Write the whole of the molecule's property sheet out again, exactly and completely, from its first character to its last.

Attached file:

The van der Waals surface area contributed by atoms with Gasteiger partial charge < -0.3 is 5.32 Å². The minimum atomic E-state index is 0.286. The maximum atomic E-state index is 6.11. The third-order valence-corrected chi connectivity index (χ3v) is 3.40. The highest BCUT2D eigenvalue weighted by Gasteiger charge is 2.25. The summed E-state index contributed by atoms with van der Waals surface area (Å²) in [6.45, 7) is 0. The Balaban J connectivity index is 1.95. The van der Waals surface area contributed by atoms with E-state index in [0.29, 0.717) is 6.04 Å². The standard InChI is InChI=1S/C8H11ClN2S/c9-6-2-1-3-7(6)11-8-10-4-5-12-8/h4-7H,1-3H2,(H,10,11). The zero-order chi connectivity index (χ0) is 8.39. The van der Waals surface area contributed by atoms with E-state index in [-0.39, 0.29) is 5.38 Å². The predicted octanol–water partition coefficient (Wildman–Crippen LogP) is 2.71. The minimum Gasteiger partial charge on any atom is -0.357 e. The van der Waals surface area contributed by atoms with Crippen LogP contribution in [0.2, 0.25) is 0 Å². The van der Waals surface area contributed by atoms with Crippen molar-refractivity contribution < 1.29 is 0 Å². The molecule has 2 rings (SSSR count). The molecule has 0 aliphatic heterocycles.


The van der Waals surface area contributed by atoms with Gasteiger partial charge < -0.3 is 5.32 Å². The minimum atomic E-state index is 0.286. The maximum atomic E-state index is 6.11. The third-order valence-corrected chi connectivity index (χ3v) is 3.40. The highest BCUT2D eigenvalue weighted by Gasteiger charge is 2.25. The summed E-state index contributed by atoms with van der Waals surface area (Å²) in [6.45, 7) is 0. The Balaban J connectivity index is 1.95. The van der Waals surface area contributed by atoms with E-state index in [0.29, 0.717) is 6.04 Å². The standard InChI is InChI=1S/C8H11ClN2S/c9-6-2-1-3-7(6)11-8-10-4-5-12-8/h4-7H,1-3H2,(H,10,11). The zero-order chi connectivity index (χ0) is 8.39. The van der Waals surface area contributed by atoms with E-state index in [-0.39, 0.29) is 5.38 Å². The predicted octanol–water partition coefficient (Wildman–Crippen LogP) is 2.71. The minimum Gasteiger partial charge on any atom is -0.357 e. The van der Waals surface area contributed by atoms with Crippen LogP contribution in [0.2, 0.25) is 0 Å². The van der Waals surface area contributed by atoms with Crippen molar-refractivity contribution < 1.29 is 0 Å². The molecule has 2 rings (SSSR count). The molecule has 0 aliphatic heterocycles.